The data that ends up in this traditional pipeline is a tiny fraction of all data generated by researchers. The rest is a mixture of interpretable but “ugly” data, unexplainable one-off results, results of troubleshooting, or experiments that don’t have a compelling conclusion. But researchers still value these results and have quite a few ways to share them. If generated by a graduate student, some of the extraneous data will end up published within a thesis. But perhaps more importantly, unpublished results are shared with colleagues at conferences, invited talks, and in good-old conversations. Sharing unpublished data pushes fields forward by temporarily sidestepping the traditional gate of publishing and allowing researchers to more nimbly explore new ideas.
Many now also argue in favor of publishing of so-called “negative data”. That is, data that leads to the conclusion that the results from the experimental group and control group are the same. With the expansion of digital publishing, the idea of a vast, searchable collection of negative and inconclusive data is becoming a reality.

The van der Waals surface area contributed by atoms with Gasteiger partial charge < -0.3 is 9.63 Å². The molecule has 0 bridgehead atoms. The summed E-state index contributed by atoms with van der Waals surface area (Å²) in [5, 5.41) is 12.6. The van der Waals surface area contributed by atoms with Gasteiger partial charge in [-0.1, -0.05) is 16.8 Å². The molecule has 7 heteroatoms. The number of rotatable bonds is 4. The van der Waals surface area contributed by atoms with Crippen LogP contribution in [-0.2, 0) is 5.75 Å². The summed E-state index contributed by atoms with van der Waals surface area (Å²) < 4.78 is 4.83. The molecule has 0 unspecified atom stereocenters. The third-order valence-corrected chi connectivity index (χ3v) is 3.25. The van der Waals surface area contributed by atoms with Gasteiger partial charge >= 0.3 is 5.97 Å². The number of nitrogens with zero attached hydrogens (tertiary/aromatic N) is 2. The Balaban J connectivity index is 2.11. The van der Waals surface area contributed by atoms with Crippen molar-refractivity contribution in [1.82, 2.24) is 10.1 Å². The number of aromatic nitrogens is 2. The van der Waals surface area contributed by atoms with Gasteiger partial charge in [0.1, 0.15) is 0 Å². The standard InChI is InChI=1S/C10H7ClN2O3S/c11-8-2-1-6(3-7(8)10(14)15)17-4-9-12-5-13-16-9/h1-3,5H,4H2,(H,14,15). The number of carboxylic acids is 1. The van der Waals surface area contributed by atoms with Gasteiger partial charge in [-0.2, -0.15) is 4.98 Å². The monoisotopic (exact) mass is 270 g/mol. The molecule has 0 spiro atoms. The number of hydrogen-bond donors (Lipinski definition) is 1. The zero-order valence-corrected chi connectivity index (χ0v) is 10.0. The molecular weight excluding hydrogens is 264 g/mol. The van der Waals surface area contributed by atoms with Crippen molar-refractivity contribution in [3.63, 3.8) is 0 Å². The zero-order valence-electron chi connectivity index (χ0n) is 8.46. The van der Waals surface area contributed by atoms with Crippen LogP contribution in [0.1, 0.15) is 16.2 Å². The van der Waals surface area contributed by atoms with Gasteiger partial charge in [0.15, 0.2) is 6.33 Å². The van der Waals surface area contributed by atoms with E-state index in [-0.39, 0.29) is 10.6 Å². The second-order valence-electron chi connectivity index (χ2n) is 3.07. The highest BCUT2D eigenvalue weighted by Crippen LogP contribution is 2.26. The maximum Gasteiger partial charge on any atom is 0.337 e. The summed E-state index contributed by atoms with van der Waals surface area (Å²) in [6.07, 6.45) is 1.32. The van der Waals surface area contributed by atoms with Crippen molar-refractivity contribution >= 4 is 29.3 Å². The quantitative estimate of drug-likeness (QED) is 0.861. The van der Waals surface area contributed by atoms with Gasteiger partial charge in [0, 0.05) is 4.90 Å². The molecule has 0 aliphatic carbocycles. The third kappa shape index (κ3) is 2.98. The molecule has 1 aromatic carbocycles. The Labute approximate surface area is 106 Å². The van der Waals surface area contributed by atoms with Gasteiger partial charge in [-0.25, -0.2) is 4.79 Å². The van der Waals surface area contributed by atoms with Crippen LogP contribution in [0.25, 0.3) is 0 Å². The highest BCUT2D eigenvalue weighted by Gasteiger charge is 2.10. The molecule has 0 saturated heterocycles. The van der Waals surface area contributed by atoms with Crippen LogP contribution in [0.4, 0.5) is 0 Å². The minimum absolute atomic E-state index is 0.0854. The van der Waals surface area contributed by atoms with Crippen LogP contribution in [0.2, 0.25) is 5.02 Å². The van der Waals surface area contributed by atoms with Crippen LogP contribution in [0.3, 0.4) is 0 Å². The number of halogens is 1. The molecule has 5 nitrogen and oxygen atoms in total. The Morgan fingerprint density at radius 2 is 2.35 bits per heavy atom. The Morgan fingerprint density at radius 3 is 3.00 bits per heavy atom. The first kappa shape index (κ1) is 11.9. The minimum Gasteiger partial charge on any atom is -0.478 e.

All our sources of data, both in published and unpublished form, are formed into empirical truth by consensus. The strength of this massive amount of data is that it overlaps considerably, and many questions have been repeatedly asked by different groups in different ways. When all the studies on a given topic are examined together and methodological differences are accounted for, a picture emerges of which results are reproducible by many research groups from many angles, and which are anomalies that cannot be replicated.